By Judith Gicobi
According to data from the Kenya Railways Corporation, bookings on the standard gauge railway (SGR) has more than doubled last year due to increased transit between Nairobi and Mombasa when Covid containment procedures were loosened.
Passenger ticket sales increased by 146 percent to over two million in 2020, compared to 811,552 in 2020, helping to improve beach tourism in a year when locals contributed 65 percent of tourist revenues to Sh146.51 billion.
The operator of the line from Mombasa to Suswa in Naivasha, China Road and Bridge Corporation, made Sh2.20 billion in sales to travelers, a 145.58 percent increase over Sh896.03 million a year before.
Bookings for SGR travel between Nairobi and Mombasa, Kenya’s resort city, were down in 2020 due to Covid regulations, which included a lengthier midnight curfew and other limitations. According to the Kenya National Bureau of Statistics (KNBS), total revenues for freight and passenger services totaled Sh15.44 billion in the 12-month period ending last December, up from Sh13.33 billion the previous year.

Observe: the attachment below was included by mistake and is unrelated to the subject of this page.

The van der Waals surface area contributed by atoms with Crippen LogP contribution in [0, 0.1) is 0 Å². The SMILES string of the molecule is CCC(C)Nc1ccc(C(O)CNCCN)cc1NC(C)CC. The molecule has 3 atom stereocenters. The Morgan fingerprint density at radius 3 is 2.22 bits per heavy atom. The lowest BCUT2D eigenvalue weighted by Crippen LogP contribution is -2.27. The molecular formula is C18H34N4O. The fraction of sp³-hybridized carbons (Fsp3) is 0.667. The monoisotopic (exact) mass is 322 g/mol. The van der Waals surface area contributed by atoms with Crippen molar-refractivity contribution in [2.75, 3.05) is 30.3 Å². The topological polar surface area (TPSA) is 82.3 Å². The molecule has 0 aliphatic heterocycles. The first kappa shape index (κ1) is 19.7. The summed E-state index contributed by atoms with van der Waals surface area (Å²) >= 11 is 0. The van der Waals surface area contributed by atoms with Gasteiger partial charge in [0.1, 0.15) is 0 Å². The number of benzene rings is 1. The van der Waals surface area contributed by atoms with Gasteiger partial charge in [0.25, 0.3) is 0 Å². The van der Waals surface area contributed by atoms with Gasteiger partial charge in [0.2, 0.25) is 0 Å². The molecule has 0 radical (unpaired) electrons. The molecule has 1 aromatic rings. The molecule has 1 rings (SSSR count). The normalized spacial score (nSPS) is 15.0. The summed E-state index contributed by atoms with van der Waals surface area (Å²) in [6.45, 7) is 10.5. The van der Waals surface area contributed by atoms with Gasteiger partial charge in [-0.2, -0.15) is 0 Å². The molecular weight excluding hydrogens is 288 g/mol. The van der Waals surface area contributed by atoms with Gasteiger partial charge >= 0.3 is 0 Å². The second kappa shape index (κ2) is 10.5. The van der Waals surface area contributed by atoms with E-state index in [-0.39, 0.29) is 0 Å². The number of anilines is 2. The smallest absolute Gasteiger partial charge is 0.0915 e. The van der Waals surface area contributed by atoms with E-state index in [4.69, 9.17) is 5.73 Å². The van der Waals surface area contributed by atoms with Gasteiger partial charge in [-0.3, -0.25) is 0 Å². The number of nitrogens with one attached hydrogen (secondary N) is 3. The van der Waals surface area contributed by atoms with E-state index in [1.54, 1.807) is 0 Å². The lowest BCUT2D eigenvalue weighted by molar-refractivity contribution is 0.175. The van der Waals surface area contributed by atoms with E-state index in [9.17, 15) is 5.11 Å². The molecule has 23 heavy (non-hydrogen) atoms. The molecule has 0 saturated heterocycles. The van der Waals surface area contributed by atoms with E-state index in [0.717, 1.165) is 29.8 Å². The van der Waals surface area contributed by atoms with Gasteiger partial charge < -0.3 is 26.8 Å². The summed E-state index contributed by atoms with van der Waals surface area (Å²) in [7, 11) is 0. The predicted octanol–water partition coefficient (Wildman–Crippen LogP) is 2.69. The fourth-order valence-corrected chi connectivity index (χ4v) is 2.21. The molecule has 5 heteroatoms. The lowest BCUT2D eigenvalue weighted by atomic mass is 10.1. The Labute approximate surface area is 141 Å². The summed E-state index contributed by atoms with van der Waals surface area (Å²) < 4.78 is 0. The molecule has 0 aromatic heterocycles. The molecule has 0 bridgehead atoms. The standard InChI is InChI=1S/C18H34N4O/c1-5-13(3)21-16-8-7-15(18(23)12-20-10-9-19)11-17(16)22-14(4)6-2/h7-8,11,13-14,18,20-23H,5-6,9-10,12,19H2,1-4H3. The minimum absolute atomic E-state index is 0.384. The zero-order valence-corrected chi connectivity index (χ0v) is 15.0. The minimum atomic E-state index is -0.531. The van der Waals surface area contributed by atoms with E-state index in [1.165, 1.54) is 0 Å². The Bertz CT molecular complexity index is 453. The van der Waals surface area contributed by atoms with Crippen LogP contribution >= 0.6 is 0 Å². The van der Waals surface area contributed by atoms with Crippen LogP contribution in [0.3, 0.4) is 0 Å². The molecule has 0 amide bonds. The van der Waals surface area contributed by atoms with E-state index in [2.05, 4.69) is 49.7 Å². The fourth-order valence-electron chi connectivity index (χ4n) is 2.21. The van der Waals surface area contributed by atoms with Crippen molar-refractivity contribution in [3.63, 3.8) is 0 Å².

This comes after freight services brought in Sh13.24 billion in the year under review, up 6.49 percent from Sh12.44 billion the previous year.
Cargo service charges averaged Sh2, 439.10 per ton, down from Sh375.51 or 13.34 percent in 2020.
The major economic argument for President Uhuru Kenyatta’s administration pumping $3.6 billion (Sh410.5 billion) into the first phase of the project through loans secured from Exim Bank of China starting in May 2014 was freight services.
Importers have balked at the tariffs to transport goods from the Port of Mombasa to the Inland Container Depot (ICD) in Nairobi and Suswa for largely consignments destined for western Kenya and neighboring countries such as Uganda and Rwanda, and the SGR line has struggled to entice sufficient cargo volumes.